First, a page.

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Hush Little Gull and eat your larvae. The Lake has left us a gift.

The Daily Bucket is a place where we post and exchange our observations about what is happening in the natural world. Birds, blooms, bugs & more - each note is a record that we can refer to in the future as we try to understand the patterns that are quietly unwinding around us.
July 27, 2013

We are down to our last week on this Lake Ontario beach but are still seeing and learning new bits about the lakeshore and dune settings. I've written of the big waves and the beach in general, and both diaries talk of stuff that washes ashore.

Today's tale is about something else found after 2 days of wind-driven turmoil, waves rolling over and over stirring up the lake bottom and pushing any detris to shore.

What are those Ring-billed Gulls eating out there?

They sure are busy pecking the sand about 3 or 4 times a second. And only in certain spots. Getting up to wander over, flapping my arms since that always gets a rise out of the gulls, I drive them off and bend over to look.

Actual size is 1/8" - your image may vary

It looks like some sort of insect larvae, thousands of them, washed up to the high water mark along our beach.

Zooming in on one of the photos I can see eyes or at least a head, antennae, no legs, and a segmented body.

From another NOAA website: Aquatic Insects of the Great Lakes

Nymphs and Larvae
Note on juvenile stages - Pupae are inactive stages (e.g., hard case, translucent case or cocoon). Larvae and nymphs are both active stages. Nymphs have rudimentary wings (or wing buds) and usually have jointed legs (usually 3 pair) similar to adults. Larvae lack rudimentary wings and usually lack legs or are limited to prolegs or projections (usually other than 3 pairs).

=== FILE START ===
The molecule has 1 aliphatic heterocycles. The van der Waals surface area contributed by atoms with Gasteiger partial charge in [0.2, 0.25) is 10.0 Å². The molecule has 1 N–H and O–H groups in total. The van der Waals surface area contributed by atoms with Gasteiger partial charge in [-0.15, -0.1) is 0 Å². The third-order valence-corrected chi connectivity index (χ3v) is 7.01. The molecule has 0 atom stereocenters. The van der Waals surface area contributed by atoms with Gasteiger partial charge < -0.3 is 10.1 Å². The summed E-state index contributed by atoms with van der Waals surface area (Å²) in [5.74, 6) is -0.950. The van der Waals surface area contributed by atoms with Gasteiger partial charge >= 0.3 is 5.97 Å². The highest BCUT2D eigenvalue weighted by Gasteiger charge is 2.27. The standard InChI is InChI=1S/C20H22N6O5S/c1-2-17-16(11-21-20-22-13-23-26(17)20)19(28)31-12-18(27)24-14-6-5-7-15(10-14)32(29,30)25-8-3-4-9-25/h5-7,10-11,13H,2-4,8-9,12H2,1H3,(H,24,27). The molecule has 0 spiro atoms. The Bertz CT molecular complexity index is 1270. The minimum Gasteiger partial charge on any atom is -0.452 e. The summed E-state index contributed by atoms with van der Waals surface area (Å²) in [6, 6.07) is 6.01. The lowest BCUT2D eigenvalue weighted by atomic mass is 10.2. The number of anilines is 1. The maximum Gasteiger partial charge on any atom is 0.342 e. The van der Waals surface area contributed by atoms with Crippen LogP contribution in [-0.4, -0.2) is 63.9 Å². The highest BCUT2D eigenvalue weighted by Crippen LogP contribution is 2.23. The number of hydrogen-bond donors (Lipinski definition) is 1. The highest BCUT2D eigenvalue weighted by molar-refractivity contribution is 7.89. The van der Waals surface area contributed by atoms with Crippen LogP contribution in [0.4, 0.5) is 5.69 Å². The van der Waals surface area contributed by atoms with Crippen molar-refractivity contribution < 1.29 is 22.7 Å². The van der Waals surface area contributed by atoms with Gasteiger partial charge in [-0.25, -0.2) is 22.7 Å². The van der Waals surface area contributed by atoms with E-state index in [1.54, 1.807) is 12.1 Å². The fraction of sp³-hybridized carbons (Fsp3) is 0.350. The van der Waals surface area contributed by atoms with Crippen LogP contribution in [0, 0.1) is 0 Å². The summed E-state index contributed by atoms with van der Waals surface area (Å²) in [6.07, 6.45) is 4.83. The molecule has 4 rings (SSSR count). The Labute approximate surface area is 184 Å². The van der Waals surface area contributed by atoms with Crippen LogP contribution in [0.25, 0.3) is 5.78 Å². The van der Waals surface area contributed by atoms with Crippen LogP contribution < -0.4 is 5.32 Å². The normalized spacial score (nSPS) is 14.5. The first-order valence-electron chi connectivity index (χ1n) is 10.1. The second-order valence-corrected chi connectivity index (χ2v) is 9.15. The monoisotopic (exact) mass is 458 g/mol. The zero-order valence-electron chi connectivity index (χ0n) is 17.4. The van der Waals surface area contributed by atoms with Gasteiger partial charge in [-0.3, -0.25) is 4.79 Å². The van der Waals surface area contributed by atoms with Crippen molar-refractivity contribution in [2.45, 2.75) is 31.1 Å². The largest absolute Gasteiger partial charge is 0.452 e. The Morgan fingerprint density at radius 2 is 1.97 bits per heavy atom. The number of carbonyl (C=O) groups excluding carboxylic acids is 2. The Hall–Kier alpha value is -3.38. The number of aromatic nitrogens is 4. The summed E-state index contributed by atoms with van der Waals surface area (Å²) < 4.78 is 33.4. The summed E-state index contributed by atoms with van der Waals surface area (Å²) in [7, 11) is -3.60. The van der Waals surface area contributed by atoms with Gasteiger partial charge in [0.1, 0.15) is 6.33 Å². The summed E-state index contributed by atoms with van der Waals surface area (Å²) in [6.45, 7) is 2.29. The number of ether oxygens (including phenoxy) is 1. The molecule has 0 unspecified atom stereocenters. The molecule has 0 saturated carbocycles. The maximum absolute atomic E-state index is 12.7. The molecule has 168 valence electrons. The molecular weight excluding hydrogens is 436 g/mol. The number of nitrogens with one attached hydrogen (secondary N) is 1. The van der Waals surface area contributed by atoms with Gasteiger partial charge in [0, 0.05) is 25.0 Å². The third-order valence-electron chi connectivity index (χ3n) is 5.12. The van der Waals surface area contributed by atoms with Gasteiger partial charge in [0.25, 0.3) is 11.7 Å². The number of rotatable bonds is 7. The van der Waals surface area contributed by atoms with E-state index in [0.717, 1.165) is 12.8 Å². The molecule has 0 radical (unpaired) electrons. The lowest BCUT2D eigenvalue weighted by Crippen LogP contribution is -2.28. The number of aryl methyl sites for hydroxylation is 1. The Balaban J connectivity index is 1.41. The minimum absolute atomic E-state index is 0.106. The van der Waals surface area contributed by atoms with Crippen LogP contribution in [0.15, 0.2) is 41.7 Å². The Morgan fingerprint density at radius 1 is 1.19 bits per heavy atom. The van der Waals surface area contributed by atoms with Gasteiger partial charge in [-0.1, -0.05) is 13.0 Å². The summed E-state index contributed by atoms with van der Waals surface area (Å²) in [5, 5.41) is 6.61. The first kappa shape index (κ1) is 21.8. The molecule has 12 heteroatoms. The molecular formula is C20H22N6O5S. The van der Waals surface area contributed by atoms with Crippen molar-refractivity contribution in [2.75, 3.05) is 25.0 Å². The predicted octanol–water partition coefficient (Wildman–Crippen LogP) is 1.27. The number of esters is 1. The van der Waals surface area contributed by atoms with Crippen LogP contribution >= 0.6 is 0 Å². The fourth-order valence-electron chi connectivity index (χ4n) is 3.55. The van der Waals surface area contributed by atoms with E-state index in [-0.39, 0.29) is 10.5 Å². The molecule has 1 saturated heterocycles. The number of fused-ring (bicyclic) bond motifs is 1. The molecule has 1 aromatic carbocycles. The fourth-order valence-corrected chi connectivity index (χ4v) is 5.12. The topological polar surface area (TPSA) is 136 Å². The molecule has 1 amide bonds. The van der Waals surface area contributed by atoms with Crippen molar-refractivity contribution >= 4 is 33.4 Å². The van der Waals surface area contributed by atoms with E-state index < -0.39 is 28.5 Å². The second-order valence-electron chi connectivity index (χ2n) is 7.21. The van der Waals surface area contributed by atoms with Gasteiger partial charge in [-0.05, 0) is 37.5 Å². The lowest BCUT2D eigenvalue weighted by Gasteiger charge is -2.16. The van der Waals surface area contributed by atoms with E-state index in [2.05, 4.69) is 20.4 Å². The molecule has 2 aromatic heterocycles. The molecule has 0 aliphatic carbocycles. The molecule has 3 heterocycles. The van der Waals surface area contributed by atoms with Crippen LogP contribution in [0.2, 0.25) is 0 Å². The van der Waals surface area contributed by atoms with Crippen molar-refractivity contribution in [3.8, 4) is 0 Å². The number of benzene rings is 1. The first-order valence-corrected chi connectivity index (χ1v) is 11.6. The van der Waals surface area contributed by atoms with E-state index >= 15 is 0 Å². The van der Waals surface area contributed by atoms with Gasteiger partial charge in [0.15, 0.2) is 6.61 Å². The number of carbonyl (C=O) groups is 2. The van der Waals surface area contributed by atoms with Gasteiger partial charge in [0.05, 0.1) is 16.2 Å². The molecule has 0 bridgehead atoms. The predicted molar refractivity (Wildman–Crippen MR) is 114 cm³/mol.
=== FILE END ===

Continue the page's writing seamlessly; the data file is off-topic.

Ok. We know I'm bewildered by bugs but I'm guessing a larval stage that got churned out of the lake bed by the heavy surf. Your insights or other observations are welcome as we follow the orange beachgrass swaying in the wind for more beach oddities.

** Update - consensus opinion in comments says pupae and not larvae. I don't know enough to differentiate between the case of a pupa or the tube of a feeding midge larva

Munch munch munch - I'm still wondering how these gulls pick up this tiny larvae.
Peck with their beak and then tongue it? Collect a bunch and then swallow?
I do see them stop and tilt their head up at times.
There will be a 15 second video of the gulls posted in the comments. A humorous highlight is at the end when the lead gull looks up and squawks at my neighbors.

You can see the lines of larvae left by the waves.
Photos of these Ring-billed Gulls in flight are at a recent Dawn Chorus.

My guess is that these are some kind of midge.

There are four stages in the life cycle of chironomid midges. Eggs are laid on the surface of the water. Each gelatinous egg mass may contain up to 3,000 eggs depending on the species. Eggs sink to the bottom and hatch in several days to one week. After leaving the egg mass, larvae burrow into the mud or construct small tubes in which they live. Larvae enlarge their tubes as they grow. Suspended organic matter in the water and in the mud is used as food by the developing larvae
I found this neat pdf poster called Lake Ontario Food Web.
"Chironomids/Oligochaetes. Larval insects and worms that live on the lake bottom. Feed on detritus. Species present are a good indicator of water quality."

Apparently by finding which species are living or dying, scientists can tell which pollutants are present in the water.